China is also the place of the present and future economically. Plus people can do business or teach english just the same.

Japan is a lot more difficult (and much more expensive) to try to start or run a business. There is a demand for learning English here in Japan, but it's competitive, and not much of a demand here for English, not as much as China or Korea.

Thailand is kind of the money pit place. It's a country where people go and spend their money, or start a business and watch it go bust, etc. They try to teach english there, and can't survive on the income, etc. That kind of stuff, in my opinion. Some make it work, but easier to make it work in China. Thailand is the most of the three, but that is what also makes it a money pit.
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Old 09-13-2012, 10:56 PM
 
Location: Guangzhou, China
9,782 posts, read 13,372,272 times
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Thanks for the info.

In terms of interest, Japan or China, definitely. Thailand is certainly fascinating to me, but... Japan and China moreso

Is there any truth left to the anecdotal stories of white people being able to find side incomes doing things like acting or as musicians or what have you with relative ease? It seems like there are enough foreigners there now that it wouldn't be the case... as noted above, I'm a musician, I've DJ'ed and made beats before in LA, SF, NYC, and Boston. I'm also 6'2, blonde haired and blue eyed, muscled and fit the "American" stereotypical look to a T (OH YEAH!! ). Anything I could do to earn a few extra bucks in my time there, right?

Also, I had no idea that Thailand is that expensive! Is it only like that in Bangkok, or do you find that throughout the country?
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Old 09-13-2012, 11:04 PM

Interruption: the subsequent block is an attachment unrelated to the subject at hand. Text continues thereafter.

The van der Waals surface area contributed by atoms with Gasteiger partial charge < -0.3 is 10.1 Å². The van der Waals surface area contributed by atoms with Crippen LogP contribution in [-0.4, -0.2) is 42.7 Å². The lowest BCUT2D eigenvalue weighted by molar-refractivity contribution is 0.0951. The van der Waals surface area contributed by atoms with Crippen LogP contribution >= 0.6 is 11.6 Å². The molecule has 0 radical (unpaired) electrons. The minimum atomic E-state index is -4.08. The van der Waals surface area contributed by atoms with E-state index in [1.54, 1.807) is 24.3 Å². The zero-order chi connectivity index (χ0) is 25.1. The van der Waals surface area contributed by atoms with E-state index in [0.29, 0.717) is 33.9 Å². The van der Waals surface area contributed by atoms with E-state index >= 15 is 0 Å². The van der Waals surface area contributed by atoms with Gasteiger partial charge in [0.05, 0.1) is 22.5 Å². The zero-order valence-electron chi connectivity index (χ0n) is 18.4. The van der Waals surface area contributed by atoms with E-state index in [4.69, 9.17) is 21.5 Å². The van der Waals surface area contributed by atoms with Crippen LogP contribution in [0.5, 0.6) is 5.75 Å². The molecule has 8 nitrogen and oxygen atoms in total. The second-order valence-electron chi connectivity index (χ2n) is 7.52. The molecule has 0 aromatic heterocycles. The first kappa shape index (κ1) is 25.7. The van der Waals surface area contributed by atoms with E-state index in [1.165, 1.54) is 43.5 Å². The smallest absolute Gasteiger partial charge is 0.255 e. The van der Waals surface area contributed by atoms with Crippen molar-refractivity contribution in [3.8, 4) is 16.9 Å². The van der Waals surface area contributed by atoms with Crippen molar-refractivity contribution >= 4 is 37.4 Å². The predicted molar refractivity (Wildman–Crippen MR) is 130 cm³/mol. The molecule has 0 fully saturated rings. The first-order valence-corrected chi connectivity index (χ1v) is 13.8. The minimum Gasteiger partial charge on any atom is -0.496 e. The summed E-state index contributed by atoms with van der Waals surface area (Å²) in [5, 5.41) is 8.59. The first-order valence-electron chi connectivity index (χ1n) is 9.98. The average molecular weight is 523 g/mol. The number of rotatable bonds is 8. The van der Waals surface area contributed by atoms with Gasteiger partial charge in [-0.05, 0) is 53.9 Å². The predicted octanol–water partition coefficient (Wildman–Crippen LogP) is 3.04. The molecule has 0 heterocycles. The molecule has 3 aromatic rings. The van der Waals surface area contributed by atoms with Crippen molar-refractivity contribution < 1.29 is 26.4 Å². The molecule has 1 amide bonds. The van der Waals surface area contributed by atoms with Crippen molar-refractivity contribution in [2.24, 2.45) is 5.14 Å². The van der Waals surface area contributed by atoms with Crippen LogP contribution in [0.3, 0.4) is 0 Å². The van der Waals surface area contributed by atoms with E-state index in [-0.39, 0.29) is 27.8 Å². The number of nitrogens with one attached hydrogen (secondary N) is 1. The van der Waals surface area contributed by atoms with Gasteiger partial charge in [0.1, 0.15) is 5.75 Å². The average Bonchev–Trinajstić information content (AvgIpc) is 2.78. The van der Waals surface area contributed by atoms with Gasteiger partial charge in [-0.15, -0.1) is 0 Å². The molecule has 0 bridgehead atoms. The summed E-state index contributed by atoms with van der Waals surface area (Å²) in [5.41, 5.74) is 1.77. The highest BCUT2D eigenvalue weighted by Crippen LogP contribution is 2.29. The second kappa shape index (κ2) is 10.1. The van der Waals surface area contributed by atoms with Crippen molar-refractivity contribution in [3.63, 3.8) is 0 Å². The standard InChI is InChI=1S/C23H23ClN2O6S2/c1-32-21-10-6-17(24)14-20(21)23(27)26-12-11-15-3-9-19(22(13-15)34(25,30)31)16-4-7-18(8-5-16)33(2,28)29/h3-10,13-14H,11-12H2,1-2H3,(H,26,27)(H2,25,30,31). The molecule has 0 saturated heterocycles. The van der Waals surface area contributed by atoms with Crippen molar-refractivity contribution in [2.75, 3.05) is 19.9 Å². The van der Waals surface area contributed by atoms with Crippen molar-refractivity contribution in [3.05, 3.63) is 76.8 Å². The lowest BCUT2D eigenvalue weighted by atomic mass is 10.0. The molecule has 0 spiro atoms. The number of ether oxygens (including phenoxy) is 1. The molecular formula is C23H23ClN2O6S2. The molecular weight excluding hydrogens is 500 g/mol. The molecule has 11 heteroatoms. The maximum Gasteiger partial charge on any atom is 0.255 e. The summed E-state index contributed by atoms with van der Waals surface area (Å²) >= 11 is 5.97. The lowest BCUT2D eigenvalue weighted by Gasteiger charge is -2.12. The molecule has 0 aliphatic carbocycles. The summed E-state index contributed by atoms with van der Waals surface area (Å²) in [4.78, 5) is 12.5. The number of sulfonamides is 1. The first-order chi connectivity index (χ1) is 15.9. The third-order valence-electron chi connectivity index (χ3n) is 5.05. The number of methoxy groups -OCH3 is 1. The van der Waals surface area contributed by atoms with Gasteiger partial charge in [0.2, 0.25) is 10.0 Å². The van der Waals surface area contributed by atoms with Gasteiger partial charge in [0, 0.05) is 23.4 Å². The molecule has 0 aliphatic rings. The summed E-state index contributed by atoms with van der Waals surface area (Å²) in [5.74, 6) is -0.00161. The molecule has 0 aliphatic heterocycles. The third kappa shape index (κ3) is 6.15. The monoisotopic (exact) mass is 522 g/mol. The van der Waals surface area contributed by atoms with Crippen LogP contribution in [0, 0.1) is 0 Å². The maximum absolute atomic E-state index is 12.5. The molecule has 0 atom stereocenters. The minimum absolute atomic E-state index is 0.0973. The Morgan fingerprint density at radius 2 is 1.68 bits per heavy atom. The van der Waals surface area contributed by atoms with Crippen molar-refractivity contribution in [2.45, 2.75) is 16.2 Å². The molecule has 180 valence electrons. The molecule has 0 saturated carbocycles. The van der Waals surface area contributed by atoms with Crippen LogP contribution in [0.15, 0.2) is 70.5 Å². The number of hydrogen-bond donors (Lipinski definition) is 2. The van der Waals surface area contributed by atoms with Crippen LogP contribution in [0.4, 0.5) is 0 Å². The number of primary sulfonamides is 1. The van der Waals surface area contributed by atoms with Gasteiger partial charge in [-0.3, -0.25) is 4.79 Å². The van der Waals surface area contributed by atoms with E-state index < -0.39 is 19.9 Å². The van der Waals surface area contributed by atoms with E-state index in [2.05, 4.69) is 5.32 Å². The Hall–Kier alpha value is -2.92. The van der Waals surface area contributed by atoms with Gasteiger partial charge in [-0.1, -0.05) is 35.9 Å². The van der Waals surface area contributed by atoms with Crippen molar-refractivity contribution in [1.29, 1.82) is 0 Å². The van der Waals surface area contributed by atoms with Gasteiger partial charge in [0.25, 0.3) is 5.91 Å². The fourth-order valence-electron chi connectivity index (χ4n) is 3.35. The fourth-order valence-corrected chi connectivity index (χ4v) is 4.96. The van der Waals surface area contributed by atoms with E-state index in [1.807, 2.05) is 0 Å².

16,437 posts, read 19,155,288 times
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Hindi or Mandarin, but Hindi will be much easier to attain fluency in.
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Old 09-13-2012, 11:06 PM
 
Location: Guangzhou, China
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Not really interested in India...
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Old 09-13-2012, 11:21 PM
 
5,096 posts, read 8,076,823 times
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Quote:
Originally Posted by 415_s2k View Post
- Another one of my friends, a bandmate actually, owns (or more accurately, has a stake in) property (as part of owning a "corporation") in Thailand. He goes there three or four times a year and has encouraged me to go over there for a six-month stay to get a bunch of recording done without any work-related interference; he also said that he got invited to play music at tons of venues in Bangkok and was approached by local talent scouts because he was a "farang" who was playing rock versions of Thai standards. It all sounds really cool, but, I wonder how valuable/usable/marketable a working knowledge of Thai would be outside of Thailand.

Any thoughts?
To play gigs, whether for money or just for free, as a foreigner you'd want to be sure you have a work permit. I'm assuming your friend has a permit. If you haven't already, I'd suggest talking with your friend as to what's involved in getting one.